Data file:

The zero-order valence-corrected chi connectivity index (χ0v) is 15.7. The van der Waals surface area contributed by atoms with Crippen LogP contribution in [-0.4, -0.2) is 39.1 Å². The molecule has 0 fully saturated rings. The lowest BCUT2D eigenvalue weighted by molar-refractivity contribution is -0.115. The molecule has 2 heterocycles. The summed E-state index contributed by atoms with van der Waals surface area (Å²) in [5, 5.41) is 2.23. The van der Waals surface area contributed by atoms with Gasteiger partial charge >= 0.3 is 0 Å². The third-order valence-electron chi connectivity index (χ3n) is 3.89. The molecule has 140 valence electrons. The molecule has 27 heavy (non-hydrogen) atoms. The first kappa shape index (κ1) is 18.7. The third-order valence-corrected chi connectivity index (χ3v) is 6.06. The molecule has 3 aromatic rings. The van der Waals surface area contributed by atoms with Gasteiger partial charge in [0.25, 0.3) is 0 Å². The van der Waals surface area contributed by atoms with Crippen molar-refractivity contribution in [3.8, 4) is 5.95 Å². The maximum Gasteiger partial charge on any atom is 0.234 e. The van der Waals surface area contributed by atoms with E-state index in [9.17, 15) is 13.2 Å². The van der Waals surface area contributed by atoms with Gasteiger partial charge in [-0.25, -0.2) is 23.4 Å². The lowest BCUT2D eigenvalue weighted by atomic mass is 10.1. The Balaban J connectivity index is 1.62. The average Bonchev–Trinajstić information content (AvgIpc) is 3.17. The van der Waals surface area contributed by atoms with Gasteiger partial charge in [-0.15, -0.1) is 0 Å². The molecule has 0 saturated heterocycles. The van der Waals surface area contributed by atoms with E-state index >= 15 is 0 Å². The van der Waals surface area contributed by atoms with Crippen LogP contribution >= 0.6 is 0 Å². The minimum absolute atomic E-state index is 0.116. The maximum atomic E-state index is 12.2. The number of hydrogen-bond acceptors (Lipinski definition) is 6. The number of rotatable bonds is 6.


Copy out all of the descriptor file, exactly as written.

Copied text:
The zero-order valence-corrected chi connectivity index (χ0v) is 15.7. The van der Waals surface area contributed by atoms with Crippen LogP contribution in [-0.4, -0.2) is 39.1 Å². The molecule has 0 fully saturated rings. The lowest BCUT2D eigenvalue weighted by molar-refractivity contribution is -0.115. The molecule has 2 heterocycles. The summed E-state index contributed by atoms with van der Waals surface area (Å²) in [5, 5.41) is 2.23. The van der Waals surface area contributed by atoms with Gasteiger partial charge >= 0.3 is 0 Å². The third-order valence-electron chi connectivity index (χ3n) is 3.89. The molecule has 140 valence electrons. The molecule has 27 heavy (non-hydrogen) atoms. The first kappa shape index (κ1) is 18.7. The third-order valence-corrected chi connectivity index (χ3v) is 6.06. The molecule has 3 aromatic rings. The van der Waals surface area contributed by atoms with Gasteiger partial charge in [0.25, 0.3) is 0 Å². The van der Waals surface area contributed by atoms with Crippen molar-refractivity contribution in [3.8, 4) is 5.95 Å². The maximum Gasteiger partial charge on any atom is 0.234 e. The van der Waals surface area contributed by atoms with E-state index in [9.17, 15) is 13.2 Å². The van der Waals surface area contributed by atoms with Gasteiger partial charge in [-0.25, -0.2) is 23.4 Å². The lowest BCUT2D eigenvalue weighted by atomic mass is 10.1. The Balaban J connectivity index is 1.62. The average Bonchev–Trinajstić information content (AvgIpc) is 3.17. The van der Waals surface area contributed by atoms with Gasteiger partial charge in [-0.15, -0.1) is 0 Å². The molecule has 0 saturated heterocycles. The van der Waals surface area contributed by atoms with E-state index >= 15 is 0 Å². The van der Waals surface area contributed by atoms with Crippen LogP contribution >= 0.6 is 0 Å². The minimum absolute atomic E-state index is 0.116. The maximum atomic E-state index is 12.2. The number of hydrogen-bond acceptors (Lipinski definition) is 6. The number of rotatable bonds is 6.